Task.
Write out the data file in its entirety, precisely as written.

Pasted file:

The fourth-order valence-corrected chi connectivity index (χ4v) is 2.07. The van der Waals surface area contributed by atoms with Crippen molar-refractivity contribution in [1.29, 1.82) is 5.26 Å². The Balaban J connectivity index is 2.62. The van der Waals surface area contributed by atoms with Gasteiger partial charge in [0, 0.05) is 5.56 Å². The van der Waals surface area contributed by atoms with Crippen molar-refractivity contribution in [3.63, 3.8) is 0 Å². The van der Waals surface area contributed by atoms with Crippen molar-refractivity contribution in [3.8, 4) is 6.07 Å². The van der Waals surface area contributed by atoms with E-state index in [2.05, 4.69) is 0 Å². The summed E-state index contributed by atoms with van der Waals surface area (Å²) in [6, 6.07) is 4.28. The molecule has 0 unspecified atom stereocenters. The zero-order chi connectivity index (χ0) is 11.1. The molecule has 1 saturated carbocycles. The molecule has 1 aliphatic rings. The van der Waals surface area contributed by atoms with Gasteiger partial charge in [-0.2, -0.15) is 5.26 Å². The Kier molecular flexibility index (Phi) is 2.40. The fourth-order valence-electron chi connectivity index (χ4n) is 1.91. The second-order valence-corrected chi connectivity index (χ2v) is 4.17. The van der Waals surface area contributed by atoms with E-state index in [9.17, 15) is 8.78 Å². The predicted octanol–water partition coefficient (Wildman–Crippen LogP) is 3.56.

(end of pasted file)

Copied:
The fourth-order valence-corrected chi connectivity index (χ4v) is 2.07. The van der Waals surface area contributed by atoms with Crippen molar-refractivity contribution in [1.29, 1.82) is 5.26 Å². The Balaban J connectivity index is 2.62. The van der Waals surface area contributed by atoms with Gasteiger partial charge in [0, 0.05) is 5.56 Å². The van der Waals surface area contributed by atoms with Crippen molar-refractivity contribution in [3.63, 3.8) is 0 Å². The van der Waals surface area contributed by atoms with Crippen molar-refractivity contribution in [3.8, 4) is 6.07 Å². The van der Waals surface area contributed by atoms with E-state index in [2.05, 4.69) is 0 Å². The summed E-state index contributed by atoms with van der Waals surface area (Å²) in [6, 6.07) is 4.28. The molecule has 0 unspecified atom stereocenters. The zero-order chi connectivity index (χ0) is 11.1. The molecule has 1 saturated carbocycles. The molecule has 1 aliphatic rings. The van der Waals surface area contributed by atoms with Gasteiger partial charge in [-0.2, -0.15) is 5.26 Å². The Kier molecular flexibility index (Phi) is 2.40. The fourth-order valence-electron chi connectivity index (χ4n) is 1.91. The second-order valence-corrected chi connectivity index (χ2v) is 4.17. The van der Waals surface area contributed by atoms with E-state index in [9.17, 15) is 8.78 Å². The predicted octanol–water partition coefficient (Wildman–Crippen LogP) is 3.56.